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Many retirees have incurred thousands of pounds in unnecessary tax costs

You may have paid thousands of pounds too much in tax if you made a single ad-hoc withdrawal from your retirement pot from age 55 following the introduction of the pension freedoms just over two years ago.

The tax quirk is most likely to have affected those who take a single Uncrystallised Funds Pension Lump Sum (UFPLS) payment in a given tax year.

Tens of thousands of savers are likely to have accessed their fund in this way, while anyone planning on making a withdrawal could also be affected.

Those who are taking a regular monthly income from their fund, either through flexi-access drawdown or an annuity, should be taxed at the correct rate.

How does it work?

When you access your pension pot through UFPLS, you’ll get 25% tax-free and the remaining 75% should be taxed at your marginal rate of income tax.

For example, if you make a £13,333 UFPLS withdrawal, £3,333 (25%) should be tax-free and £10,000 taxed at your marginal rate.

Given the personal allowance for 2017/18 is £11,500, if you had no other income the entire withdrawal should be tax-free.

However, many savers will have already been left confused or angry – or both – after finding a large chunk of their withdrawal has disappeared to the taxman. This is because HMRC rules mean that in most cases your pension provider will tax a single UFPLS withdrawal on a ‘Month 1’ basis.

Under ‘Month 1’, your total tax allowances for the year are divided by 12, and the tax is then taken off your pension withdrawal.

What’s the result? Rather than paying zero tax, the saver in the previous example would be hit with a charge of over £3,000.

Similarly, a £15,000 withdrawal would be overtaxed by more than £5,000, while a £40,000 UFPLS payment would be hit with a £16,000 charge – over £10,000 more than should have been paid.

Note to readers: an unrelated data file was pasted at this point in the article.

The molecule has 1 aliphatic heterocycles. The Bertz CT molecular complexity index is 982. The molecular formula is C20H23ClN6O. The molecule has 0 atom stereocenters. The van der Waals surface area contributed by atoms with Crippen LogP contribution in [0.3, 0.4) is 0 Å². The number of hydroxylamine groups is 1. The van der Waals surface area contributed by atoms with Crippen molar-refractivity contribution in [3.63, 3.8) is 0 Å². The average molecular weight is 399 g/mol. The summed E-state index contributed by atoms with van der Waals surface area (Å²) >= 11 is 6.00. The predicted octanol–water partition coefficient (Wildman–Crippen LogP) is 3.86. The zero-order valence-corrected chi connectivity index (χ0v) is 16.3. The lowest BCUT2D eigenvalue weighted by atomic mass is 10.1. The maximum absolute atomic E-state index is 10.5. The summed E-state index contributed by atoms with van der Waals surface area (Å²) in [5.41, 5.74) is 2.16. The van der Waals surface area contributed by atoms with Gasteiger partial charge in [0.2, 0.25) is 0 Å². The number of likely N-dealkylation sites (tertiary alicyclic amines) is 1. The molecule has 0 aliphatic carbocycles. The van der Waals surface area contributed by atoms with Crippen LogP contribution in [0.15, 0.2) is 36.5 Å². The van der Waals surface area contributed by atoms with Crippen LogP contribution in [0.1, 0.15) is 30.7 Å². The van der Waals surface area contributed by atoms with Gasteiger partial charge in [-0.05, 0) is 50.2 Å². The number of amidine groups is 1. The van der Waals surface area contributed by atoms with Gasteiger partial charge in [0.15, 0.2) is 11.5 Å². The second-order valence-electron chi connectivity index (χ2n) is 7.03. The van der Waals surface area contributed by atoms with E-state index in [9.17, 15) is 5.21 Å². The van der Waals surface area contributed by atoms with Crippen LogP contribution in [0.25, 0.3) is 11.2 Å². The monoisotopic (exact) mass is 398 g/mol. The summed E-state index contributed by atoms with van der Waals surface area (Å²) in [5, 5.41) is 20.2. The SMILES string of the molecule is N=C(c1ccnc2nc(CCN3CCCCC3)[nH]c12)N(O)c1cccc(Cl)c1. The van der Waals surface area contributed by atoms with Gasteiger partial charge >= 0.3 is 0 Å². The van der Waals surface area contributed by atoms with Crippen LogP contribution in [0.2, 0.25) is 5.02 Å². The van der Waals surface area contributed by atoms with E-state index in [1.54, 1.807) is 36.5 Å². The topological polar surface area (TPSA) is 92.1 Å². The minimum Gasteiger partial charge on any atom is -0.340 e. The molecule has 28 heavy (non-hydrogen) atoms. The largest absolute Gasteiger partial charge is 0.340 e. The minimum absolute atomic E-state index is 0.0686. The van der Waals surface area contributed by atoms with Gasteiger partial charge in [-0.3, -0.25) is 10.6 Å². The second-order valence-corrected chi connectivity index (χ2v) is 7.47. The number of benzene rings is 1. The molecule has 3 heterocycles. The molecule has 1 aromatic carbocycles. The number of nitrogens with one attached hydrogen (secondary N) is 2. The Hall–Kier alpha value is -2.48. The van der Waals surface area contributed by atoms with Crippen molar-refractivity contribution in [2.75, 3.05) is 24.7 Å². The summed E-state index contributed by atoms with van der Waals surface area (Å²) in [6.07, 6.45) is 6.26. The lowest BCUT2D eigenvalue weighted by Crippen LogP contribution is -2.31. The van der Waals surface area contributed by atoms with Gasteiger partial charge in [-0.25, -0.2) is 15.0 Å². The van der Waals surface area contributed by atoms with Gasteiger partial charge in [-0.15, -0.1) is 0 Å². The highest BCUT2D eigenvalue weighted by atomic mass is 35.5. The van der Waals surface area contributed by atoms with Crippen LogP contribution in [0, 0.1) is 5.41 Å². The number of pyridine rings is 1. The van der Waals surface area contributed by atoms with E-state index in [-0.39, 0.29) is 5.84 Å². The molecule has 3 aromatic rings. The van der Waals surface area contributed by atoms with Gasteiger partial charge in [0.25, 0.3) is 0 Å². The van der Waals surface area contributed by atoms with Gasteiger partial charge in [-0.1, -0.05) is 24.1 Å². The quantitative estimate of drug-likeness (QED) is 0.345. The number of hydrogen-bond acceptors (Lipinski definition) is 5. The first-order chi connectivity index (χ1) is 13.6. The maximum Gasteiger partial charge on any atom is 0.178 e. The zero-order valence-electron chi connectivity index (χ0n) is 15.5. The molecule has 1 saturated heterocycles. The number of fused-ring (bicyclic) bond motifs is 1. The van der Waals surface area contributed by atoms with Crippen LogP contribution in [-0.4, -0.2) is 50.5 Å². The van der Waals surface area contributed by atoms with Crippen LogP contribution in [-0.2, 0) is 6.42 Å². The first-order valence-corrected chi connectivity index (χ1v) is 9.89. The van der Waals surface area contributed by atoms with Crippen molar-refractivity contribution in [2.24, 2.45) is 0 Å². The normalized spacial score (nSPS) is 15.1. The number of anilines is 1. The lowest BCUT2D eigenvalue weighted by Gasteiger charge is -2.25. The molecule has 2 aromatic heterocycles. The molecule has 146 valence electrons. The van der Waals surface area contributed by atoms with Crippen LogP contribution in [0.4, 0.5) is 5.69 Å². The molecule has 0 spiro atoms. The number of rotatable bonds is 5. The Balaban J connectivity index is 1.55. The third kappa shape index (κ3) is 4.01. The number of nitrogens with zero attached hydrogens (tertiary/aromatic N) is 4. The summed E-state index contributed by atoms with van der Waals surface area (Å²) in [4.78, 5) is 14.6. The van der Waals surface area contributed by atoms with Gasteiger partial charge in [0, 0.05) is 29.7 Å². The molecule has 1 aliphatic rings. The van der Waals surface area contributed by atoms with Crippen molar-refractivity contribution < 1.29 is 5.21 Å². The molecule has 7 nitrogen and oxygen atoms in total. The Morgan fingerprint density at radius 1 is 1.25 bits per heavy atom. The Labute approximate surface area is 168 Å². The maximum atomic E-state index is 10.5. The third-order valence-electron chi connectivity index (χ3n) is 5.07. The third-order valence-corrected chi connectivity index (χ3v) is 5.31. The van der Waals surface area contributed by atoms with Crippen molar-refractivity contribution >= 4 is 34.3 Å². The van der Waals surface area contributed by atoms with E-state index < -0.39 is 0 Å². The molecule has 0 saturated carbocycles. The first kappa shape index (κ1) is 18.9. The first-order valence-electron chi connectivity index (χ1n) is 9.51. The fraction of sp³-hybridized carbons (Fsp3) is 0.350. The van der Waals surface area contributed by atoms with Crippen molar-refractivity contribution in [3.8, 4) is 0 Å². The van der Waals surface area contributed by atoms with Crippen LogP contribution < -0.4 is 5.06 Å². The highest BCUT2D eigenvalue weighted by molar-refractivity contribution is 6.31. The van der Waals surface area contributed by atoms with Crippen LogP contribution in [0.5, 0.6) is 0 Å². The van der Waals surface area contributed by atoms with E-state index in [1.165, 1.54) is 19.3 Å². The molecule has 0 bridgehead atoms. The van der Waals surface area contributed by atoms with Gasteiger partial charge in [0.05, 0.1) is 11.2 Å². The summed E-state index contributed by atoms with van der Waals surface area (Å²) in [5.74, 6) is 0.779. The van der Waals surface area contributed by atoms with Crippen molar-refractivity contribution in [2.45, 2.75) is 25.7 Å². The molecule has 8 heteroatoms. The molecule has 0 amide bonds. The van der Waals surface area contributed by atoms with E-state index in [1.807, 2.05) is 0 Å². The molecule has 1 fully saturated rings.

MM table

The actual tax paid will depend on whether you have any other sources of income. It’s also worth noting the figures might alter if you live in Scotland as tax bands are different north of the border.

Clearly failing to do the right paperwork – and it is onerous for anyone who doesn’t have a regulated financial adviser – can be extremely costly.

How to reclaim your money

As with many things tax-related the solution isn’t straightforward. How to make a claim for any overpaid tax depends on the nature of the withdrawals and your personal circumstances.

In brief:

1. If the payment used up the entire pension pot and you had no other income in the tax year, HMRC form P50Z needs to be filled out.

2. If the payment used up the pension pot and you have other taxable income, HMRC form P53Z needs to be completed.

3. If the payment didn’t use up the pension pot and you are not taking regular payments, fill in HMRC form P55. This form can only be used if the pension provider cannot process the refund.

HMRC says that, once it has received the relevant paperwork, you will receive any tax due to you within 30 days. It’s up to the individual to notify them using the relevant form.

Anyone who doesn’t will be relying on the taxman fixing the problem and there is no guarantee you will get the money when you need it.

"Solutions Ahead" road sign.

A possible solution

I understand why HMRC has taken this stance on single UFPLS withdrawals. By placing the responsibility for sorting out tax on the individual, it reduces its own administration burden and in the process boosts short-term tax revenues.

However, it seems grossly unfair to place all the responsibility on people who think they are doing the right thing by keeping withdrawals below the relevant income tax band.

This is particularly the case for basic rate taxpayers who are less likely to either have an adviser or any experience in filling out tax returns.

There is a simple solution to all of this. For over two decades HMRC, under capped drawdown, allowed withdrawals to be taxed on a ‘Month 12’ basis without any problems or complaints.

Reverting back to this system for single UFPLS withdrawals would be fairer and simpler for those the system is supposed to work for, namely savers.

senior analyst, AJ Bell

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